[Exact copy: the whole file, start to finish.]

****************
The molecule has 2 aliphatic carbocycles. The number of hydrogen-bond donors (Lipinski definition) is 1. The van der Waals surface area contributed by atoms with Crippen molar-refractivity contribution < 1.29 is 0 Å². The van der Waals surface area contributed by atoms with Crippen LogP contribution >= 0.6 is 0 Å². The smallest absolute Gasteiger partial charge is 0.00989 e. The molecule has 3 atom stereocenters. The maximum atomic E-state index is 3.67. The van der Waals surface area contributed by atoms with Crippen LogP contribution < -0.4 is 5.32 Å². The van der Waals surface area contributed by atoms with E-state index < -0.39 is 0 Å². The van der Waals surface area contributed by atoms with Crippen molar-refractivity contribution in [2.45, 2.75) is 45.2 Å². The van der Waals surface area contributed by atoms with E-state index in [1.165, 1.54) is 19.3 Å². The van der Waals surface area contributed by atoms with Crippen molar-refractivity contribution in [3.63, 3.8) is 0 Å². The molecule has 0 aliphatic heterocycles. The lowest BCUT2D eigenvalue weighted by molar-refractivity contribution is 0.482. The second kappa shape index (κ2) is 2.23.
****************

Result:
The molecule has 2 aliphatic carbocycles. The number of hydrogen-bond donors (Lipinski definition) is 1. The van der Waals surface area contributed by atoms with Crippen molar-refractivity contribution < 1.29 is 0 Å². The van der Waals surface area contributed by atoms with Crippen LogP contribution >= 0.6 is 0 Å². The smallest absolute Gasteiger partial charge is 0.00989 e. The molecule has 3 atom stereocenters. The maximum atomic E-state index is 3.67. The van der Waals surface area contributed by atoms with Crippen LogP contribution < -0.4 is 5.32 Å². The van der Waals surface area contributed by atoms with E-state index < -0.39 is 0 Å². The van der Waals surface area contributed by atoms with Crippen molar-refractivity contribution in [2.45, 2.75) is 45.2 Å². The van der Waals surface area contributed by atoms with E-state index in [1.165, 1.54) is 19.3 Å². The van der Waals surface area contributed by atoms with Crippen molar-refractivity contribution in [3.63, 3.8) is 0 Å². The molecule has 0 aliphatic heterocycles. The lowest BCUT2D eigenvalue weighted by molar-refractivity contribution is 0.482. The second kappa shape index (κ2) is 2.23.